Solace
Format: Audio CDChange
Price:$9.99+Free shipping with Amazon Prime
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Showing 1-4 of 4 reviews(2 star)show all reviews
2 of 6 people found the following review helpful
on August 5, 1999
I became a Sarah McLachlan fan after borrowing a copy of "Fumbling..". from a friend. That's the album that immediately caught my interest in Sarah's music. Then, I also got Surfacing which I think, while a good cd, doesn't live up to the level of "Fumbling." I definitely consider myself a fan of hers, but I recently bought "Solace" after reading the reviews here on Amazon, and am disappointed in the album. It is not nearly as catchy and as immediately likeable as some of her other albums. Having listened to it several times, I still find myself trying to get drawn into the music more. Perhaps with more listening, it'll "grow" on me. However, I enjoy a more accessable type of music.
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4 of 15 people found the following review helpful
I found myself listening for 30 seconds to each song and then skipping it. It's nothing new. It's not that it's a bad CD, it's just not very good. The songs are a little more fast paced and "pop-ish." Overall, the CD is a departure from her typical style. I felt kind of like I had put 50 cents in the soda machine for a Coca-Cola and Dr. Pepper came out instead.
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8 of 26 people found the following review helpful
on December 1, 2000
I recently posted a review of Sarah McLachlan's "Fumbling Towards Ecstasy", which most people seem to think is a flawless gem of an album. My thoughts on that album were mostly positive but with reservations about the songwriting. Having now heard "Solace", I see the same problem only far, far worse.
The thing is this: although Sarah can sing magnificently, her backing musicians are superb at their craft, and the production is lush and smooth, the songs themselves are truly dull. And yet it's surprisingly easy to miss this fact - the album burbles on quite happily as background music, but once it's finished you'll find that you can't remember a single tune, nor indeed can you distinguish between any of the tracks on the album.
If all you want is something to play in the background at dinner parties, then I guess it's fine (though I can think of many albums better for that purpose too), but if you want to sit down and really LISTEN to the music, you'll find it a very unsatisfying experience indeed. It's like poorly thought out folk music that's been heavily polished by lavish production techniques.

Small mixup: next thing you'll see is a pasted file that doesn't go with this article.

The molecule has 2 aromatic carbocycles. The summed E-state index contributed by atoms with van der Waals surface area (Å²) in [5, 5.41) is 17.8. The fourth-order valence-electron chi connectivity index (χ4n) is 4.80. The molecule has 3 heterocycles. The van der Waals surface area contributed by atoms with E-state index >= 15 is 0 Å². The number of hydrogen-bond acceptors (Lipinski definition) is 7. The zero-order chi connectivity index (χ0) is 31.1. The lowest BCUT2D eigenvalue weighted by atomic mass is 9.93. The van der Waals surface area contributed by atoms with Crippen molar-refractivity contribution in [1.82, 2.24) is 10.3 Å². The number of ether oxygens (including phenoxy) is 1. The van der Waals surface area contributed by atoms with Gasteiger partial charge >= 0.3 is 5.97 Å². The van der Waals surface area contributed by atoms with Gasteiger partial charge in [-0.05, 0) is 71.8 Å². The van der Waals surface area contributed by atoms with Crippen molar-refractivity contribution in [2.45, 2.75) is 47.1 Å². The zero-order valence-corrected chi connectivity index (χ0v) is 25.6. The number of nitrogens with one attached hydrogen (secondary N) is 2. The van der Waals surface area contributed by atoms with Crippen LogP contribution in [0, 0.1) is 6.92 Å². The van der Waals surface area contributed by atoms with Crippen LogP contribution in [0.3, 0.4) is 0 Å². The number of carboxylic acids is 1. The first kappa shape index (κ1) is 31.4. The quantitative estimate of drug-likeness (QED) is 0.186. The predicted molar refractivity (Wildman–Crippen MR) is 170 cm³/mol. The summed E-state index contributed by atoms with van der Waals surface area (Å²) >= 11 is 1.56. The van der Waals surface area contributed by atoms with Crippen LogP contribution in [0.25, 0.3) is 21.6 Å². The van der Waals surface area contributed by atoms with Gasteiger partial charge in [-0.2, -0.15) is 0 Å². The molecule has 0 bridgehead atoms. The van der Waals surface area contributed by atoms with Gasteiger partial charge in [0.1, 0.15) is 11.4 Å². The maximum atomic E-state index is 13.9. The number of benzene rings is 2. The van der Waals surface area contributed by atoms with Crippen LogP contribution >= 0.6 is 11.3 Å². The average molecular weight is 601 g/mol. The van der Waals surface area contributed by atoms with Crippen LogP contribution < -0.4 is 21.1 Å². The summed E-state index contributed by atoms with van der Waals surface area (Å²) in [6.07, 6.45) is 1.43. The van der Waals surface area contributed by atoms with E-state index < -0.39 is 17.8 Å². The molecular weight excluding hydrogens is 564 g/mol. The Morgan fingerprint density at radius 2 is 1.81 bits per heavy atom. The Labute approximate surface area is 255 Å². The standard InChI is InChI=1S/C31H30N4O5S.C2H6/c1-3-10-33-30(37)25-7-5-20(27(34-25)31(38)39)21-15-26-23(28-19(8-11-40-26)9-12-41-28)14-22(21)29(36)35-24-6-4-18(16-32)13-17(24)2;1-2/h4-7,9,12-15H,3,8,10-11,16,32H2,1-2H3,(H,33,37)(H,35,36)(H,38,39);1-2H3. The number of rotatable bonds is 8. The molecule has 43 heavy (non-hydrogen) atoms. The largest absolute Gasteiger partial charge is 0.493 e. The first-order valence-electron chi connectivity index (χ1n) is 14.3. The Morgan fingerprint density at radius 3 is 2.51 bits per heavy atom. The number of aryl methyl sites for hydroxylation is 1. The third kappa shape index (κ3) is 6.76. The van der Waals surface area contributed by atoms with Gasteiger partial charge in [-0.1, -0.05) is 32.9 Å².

As I mentioned in my other review, if you want music of this genre you'd be better checking out anything from Beth Orton, Dido, Kate Bush, Capercaillie, the Cocteau Twins or Jerry Burns. For any of these artists, the songwriting comes first, and the producer only provides the finishing touches.
As for Sarah McLachlan, I'd recommend she changes her producer for one that can take her considerable singing talents in fresh directions. Either her songs need to be stronger, or the production needs to be a lot simpler.
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1 of 16 people found the following review helpful
on November 20, 2006
It's a good album to listen to while cleaning your apartment. Save your money. Assuming your time is valuable don't bother listening to it. It would be a complete and total waste of time. Sarah proves again that she has some powerful pipes but so what? At least "Fumbling Towards Ecstasy" has "Possession" and a couple of other songs which have hooks. You get the picture that Sarah was under pressure from the record company and just cranked out some songs with no hit potential and nothing really for the concentrating listener.
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